James Pursaill, chief technology officer and Rob Pasco, chief operating officer at Plend tell Kathryn Gaw about the challenges of building a brand-new peer-to-peer lending platform during a pandemic
There are a lot of reasons why it might be challenging to launch a new peer-to-peer lending platform, but add in a global pandemic and a slew of national lockdowns and it may seem like an impossible task. Yet that’s exactly what 33-year old James Pursaill and 27-year old Rob Pasco (both pictured) have done.
During an unusually tough year, Pursaill and Pasco have built a grassroots P2P offering which uses open banking and a modern credit checking process to connect individuals seeking funding with investors seeking yield.
Plend will officially launch later this year, targeting returns of 10-11 per cent. Chief technology officer Pursaill and chief operating officer Pasco explain how they built a new kind of P2P platform against all odds.
Kathryn Gaw: Why did you decide to set up the platform?
Rob Pasco: When I first came to the UK, I faced many of the same problems other ex-pats do, in which they don’t have a credit history. So because of this thin credit file, the ability to access affordable credit was very difficult. My first credit card was 50 per cent APR, even though I had a career in the City of London and a good salary.
My career progressed, but my credit score never did. It was extremely difficult to access certain parts of life without affordable credit. It’s very much a privilege in this country.
I did some research and realised that the number of people in the same situation was quite significant. That’s where we decided to set up Plend and push towards a solution which doesn’t just provide affordable credit, but allows other people to back those people with affordable credit, so it’s a real social lending aspect.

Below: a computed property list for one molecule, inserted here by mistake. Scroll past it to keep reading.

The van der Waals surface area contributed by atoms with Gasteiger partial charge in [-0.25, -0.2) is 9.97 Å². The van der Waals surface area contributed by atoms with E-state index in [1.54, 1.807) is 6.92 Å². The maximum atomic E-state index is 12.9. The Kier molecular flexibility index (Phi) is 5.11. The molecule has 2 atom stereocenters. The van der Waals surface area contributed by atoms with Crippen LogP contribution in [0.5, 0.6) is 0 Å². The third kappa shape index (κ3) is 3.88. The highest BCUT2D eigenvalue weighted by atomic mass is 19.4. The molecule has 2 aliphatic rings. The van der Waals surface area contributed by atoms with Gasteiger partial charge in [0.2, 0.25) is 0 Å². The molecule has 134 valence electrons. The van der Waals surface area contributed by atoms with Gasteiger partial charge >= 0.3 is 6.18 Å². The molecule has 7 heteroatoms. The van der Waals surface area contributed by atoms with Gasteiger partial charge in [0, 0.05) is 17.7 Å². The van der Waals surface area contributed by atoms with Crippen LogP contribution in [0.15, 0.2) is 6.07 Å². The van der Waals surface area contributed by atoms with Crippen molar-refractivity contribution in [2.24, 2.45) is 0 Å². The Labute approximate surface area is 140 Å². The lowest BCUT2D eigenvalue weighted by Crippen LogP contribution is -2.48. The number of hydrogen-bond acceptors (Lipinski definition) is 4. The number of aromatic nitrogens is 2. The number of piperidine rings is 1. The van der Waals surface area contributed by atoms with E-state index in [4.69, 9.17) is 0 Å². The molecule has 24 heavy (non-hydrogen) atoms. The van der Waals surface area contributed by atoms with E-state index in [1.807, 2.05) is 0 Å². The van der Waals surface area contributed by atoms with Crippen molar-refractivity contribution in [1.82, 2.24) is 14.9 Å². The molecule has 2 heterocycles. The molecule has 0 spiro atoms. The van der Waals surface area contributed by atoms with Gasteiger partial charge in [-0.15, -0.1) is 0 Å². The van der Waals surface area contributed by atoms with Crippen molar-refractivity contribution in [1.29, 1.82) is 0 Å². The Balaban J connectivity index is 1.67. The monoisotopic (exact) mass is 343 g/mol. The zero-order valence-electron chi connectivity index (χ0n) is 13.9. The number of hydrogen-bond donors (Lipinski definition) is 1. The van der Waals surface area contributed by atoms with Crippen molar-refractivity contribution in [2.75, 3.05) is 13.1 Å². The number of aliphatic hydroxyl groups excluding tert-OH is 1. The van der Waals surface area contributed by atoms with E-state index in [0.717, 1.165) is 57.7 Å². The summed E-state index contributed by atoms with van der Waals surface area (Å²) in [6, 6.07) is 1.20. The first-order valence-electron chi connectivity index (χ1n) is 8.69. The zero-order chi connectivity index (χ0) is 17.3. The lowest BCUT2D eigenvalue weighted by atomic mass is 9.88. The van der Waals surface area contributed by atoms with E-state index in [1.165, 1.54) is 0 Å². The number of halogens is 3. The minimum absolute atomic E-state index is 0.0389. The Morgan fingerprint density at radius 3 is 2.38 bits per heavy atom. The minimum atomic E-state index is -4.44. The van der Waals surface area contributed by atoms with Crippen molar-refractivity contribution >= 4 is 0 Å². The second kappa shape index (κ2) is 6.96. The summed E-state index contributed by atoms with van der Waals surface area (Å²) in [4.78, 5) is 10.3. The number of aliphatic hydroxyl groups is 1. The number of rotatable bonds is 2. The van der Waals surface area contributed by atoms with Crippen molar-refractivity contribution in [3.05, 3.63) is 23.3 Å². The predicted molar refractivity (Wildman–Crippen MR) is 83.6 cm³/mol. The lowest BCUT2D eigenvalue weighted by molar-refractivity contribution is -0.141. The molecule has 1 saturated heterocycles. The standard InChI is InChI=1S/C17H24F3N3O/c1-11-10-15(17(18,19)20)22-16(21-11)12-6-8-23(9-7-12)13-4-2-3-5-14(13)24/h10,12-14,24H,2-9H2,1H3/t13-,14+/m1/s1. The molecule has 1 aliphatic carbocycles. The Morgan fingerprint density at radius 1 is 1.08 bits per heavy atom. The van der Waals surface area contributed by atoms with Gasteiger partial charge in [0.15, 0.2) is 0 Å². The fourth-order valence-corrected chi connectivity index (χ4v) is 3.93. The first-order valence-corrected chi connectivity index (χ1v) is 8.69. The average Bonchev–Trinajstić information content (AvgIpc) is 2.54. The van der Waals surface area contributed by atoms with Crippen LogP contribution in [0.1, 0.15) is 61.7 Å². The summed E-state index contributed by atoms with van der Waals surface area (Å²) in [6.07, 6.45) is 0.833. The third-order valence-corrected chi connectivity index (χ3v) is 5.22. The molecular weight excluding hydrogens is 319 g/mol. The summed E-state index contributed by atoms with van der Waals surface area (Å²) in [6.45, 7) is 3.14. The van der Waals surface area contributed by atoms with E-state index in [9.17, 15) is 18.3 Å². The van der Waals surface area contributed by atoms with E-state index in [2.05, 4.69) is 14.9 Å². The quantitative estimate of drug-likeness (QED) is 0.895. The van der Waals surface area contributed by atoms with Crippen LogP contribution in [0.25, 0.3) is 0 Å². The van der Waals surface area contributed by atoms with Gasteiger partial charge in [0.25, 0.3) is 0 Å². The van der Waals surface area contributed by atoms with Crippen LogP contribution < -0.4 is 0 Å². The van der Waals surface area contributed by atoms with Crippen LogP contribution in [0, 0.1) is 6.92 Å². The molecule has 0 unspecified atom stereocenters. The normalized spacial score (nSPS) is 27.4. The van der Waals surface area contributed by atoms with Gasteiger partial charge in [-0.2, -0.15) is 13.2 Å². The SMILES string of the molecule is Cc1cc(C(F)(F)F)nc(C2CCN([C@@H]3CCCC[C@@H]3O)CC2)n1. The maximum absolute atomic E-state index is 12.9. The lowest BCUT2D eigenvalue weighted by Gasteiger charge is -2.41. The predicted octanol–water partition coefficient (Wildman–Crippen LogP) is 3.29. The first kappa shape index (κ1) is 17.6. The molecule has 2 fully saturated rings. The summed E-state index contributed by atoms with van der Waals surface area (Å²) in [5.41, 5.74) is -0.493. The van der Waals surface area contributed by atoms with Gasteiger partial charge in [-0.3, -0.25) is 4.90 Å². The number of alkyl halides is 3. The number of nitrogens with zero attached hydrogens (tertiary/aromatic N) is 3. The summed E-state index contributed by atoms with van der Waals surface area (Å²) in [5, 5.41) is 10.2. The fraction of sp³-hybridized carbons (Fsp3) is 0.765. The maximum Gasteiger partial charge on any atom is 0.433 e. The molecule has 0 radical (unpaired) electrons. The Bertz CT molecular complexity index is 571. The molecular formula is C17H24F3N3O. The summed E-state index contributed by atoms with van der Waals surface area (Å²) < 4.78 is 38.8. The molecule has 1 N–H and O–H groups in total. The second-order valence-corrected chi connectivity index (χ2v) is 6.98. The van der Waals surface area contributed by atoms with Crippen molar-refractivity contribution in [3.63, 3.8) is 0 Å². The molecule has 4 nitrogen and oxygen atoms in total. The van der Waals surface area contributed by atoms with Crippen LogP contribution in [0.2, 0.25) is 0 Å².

KG: How did you guys meet, and what led to your decision to go down the P2P lending route?
RP: I started Plend last year. I was always looking at some kind of debt consolidation product, but what that would look like, I wasn’t quite sure.
Jamie and I met through our girlfriends, and from that, we started talking about the injustice of credit scoring. As we talked to more people and built our network and looked for a solution, the social lending element became quite prominent and that’s where the P2P aspect came from, allowing retail investors to get involved. It was also a way in which we could brand ourselves as being an impact-led business, which is what we wanted to do.
James Pursaill: I’ve always been really excited by tech that breaks new ground and has a positive impact at the same time.
When we started talking about changes in the investment scene, we realised that our friends who did have savings didn’t just want to put it into a savings account, they wanted a better rate of return, but they were also looking to make a difference with their investment.
We started talking about how people have this misconception that businesses or projects are somehow less risky than people. If you get the credit scoring right, open banking has opened up a whole new tool kit to score affordability. We were really eager to prove that people are just as reliable, if not more reliable than businesses to lend to. We also realised that when people can actually see a face and a name and a reason behind the loan, there’s a much more tangible one-on-one connection with that.
KG: What were the challenges of launching a company in a pandemic?
RP: Networking has been difficult and that is probably connected to our funding journey. Even though P2P fundraising volumes were very large last year, there weren’t many deals done for first-time companies or first rounds in the UK.